I am suspicious that my feelings are why a lot of people leave the church. They don't feel that they belong there and they are tired of fighting a losing battle to fit in. As we all know, those who take offense have only themselves to blame (insert sarcastic emoji here).

And, yes, I did hear every session of conference. So did many others that I am still unable to trust. 

I know the Lord is the answer to this. But I still feel lost. And please don't ask me to be righteousness and pray and read the scriptures. I've been trying that all my life and I probably won't even stop now.

Don't ask me to speak or teach either because I might be tempted to say some things I really feel. My mission in the Church History Library is good because I mostly work with dead people.


  1. As before, I don't think you're alone. I have no idea if you should send it. I've seen this a month late anyway, so it probably doesn't matter if I weigh in at this point.

    I feel like your concerns are in most ways legitimate, and yet I can also see that you seem to be weighed down, and I'm guessing you know as well as I do that a gloomy state of mind does not always make for clarity of thought. If I knew how to add clarity I would, but I am having quite a bit of trouble myself today. But I couldn't find it in me to let this pass by without saying how not-alone I think you are.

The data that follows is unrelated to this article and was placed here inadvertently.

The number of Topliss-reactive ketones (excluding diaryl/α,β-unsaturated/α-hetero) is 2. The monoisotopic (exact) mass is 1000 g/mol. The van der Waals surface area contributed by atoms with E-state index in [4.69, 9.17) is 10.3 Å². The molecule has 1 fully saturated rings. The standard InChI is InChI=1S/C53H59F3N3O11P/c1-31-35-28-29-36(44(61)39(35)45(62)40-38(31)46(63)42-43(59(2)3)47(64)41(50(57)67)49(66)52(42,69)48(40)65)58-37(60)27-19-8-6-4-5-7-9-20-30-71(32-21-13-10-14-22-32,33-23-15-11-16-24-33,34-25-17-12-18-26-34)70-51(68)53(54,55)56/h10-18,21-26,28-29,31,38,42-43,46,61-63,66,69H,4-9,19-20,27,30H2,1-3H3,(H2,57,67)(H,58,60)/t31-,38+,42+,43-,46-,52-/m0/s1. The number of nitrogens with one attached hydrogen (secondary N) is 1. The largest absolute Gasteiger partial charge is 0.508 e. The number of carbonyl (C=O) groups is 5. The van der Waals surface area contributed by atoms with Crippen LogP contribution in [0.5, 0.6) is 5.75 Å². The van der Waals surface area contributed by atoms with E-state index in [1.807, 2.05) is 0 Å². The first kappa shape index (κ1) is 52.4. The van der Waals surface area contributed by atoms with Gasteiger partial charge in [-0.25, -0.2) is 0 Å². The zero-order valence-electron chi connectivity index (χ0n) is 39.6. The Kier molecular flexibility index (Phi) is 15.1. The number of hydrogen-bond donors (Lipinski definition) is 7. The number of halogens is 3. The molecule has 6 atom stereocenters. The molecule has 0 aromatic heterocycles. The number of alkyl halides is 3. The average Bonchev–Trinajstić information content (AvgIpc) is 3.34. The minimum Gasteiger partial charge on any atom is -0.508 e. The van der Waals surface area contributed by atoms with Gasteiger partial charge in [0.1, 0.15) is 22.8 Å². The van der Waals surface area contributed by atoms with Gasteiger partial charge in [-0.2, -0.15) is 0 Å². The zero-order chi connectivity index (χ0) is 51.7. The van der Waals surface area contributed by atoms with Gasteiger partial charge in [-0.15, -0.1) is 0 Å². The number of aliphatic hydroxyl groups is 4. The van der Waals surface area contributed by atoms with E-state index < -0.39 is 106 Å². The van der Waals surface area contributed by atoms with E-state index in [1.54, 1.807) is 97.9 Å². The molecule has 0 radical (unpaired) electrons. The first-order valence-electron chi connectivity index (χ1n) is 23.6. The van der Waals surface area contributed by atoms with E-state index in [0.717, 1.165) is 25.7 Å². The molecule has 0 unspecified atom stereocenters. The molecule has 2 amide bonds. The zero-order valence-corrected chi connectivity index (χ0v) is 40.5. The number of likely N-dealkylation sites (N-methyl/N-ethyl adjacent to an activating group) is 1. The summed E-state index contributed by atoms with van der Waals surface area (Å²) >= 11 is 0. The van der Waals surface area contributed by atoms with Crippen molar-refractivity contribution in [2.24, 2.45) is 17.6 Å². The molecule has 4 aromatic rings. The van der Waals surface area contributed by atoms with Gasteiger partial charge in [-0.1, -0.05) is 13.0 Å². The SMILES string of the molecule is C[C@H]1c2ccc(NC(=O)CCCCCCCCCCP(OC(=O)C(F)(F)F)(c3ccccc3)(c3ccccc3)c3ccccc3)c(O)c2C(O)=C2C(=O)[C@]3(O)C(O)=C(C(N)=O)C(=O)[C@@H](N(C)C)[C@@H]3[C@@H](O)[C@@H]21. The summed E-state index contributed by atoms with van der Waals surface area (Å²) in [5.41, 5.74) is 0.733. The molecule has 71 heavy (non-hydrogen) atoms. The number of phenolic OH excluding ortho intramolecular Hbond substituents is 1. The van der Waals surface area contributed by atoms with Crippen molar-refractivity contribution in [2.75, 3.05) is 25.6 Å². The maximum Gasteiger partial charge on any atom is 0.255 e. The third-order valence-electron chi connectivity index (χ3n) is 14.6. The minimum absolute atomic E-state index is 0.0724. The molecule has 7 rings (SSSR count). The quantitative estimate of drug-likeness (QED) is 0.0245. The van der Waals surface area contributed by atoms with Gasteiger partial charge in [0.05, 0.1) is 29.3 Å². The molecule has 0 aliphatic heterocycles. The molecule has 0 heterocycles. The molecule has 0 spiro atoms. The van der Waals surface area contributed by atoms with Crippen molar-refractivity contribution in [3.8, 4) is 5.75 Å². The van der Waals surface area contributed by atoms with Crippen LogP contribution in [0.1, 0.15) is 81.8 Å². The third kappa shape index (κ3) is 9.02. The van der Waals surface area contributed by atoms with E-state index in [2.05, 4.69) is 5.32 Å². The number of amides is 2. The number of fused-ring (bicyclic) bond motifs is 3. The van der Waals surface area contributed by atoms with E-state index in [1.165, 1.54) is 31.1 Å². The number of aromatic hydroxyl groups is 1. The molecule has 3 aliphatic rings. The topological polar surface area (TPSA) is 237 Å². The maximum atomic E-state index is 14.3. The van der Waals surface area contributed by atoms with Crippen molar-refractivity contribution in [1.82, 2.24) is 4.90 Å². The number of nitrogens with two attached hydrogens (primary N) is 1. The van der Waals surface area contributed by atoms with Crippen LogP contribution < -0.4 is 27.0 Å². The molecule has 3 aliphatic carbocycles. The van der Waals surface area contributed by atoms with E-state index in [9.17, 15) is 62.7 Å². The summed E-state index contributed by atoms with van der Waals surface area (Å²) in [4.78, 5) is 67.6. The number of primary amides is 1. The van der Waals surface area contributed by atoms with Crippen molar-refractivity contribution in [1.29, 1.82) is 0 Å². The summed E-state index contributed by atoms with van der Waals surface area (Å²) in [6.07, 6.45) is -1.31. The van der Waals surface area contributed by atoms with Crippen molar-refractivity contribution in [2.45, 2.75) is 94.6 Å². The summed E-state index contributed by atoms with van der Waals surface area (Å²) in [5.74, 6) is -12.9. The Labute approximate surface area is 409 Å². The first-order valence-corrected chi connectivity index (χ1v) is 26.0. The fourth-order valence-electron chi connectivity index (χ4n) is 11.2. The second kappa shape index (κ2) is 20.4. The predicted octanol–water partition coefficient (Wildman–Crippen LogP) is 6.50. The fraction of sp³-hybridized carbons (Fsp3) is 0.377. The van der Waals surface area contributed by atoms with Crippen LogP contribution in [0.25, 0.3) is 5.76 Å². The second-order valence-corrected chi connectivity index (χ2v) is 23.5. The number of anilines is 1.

I hope I didn't say this before, but I somehow always find it comforting that the apostles didn't believe Mary Magdalene and whoever else it was who let them know on that first Easter morning that the resurrection had happened. I mean, they're still the apostles and they remained at the head of the church, but did Mary maybe feel a little bit vindicated when she was the first one Jesus appeared to? I hope so. Because, if it had been me, I think I would have fallen apart shortly after that. I tend to keep it together during the bad stuff, and then lose it once all danger has passed.